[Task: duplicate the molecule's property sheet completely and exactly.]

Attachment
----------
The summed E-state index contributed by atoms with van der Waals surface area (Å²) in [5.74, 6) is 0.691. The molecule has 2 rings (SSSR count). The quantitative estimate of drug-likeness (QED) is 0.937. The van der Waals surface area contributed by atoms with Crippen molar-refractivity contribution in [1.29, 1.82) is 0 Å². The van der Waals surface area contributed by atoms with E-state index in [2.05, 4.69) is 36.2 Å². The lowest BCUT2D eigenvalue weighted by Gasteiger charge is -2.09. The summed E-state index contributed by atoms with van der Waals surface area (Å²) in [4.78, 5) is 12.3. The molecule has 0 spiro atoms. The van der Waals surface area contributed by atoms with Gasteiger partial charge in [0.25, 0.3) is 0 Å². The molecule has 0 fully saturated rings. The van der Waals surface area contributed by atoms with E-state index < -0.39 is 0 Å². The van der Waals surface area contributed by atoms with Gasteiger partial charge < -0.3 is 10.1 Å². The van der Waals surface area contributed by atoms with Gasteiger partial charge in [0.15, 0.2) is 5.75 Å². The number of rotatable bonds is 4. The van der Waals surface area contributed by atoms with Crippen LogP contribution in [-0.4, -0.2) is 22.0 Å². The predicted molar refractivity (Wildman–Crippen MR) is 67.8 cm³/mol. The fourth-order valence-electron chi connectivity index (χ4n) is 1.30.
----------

The summed E-state index contributed by atoms with van der Waals surface area (Å²) in [5.74, 6) is 0.691. The molecule has 2 rings (SSSR count). The quantitative estimate of drug-likeness (QED) is 0.937. The van der Waals surface area contributed by atoms with Crippen molar-refractivity contribution in [1.29, 1.82) is 0 Å². The van der Waals surface area contributed by atoms with E-state index in [2.05, 4.69) is 36.2 Å². The lowest BCUT2D eigenvalue weighted by Gasteiger charge is -2.09. The summed E-state index contributed by atoms with van der Waals surface area (Å²) in [4.78, 5) is 12.3. The molecule has 0 spiro atoms. The van der Waals surface area contributed by atoms with Gasteiger partial charge in [0.25, 0.3) is 0 Å². The molecule has 0 fully saturated rings. The van der Waals surface area contributed by atoms with E-state index < -0.39 is 0 Å². The van der Waals surface area contributed by atoms with Gasteiger partial charge < -0.3 is 10.1 Å². The van der Waals surface area contributed by atoms with Gasteiger partial charge in [0.15, 0.2) is 5.75 Å². The number of rotatable bonds is 4. The van der Waals surface area contributed by atoms with Crippen LogP contribution in [-0.4, -0.2) is 22.0 Å². The predicted molar refractivity (Wildman–Crippen MR) is 67.8 cm³/mol. The fourth-order valence-electron chi connectivity index (χ4n) is 1.30.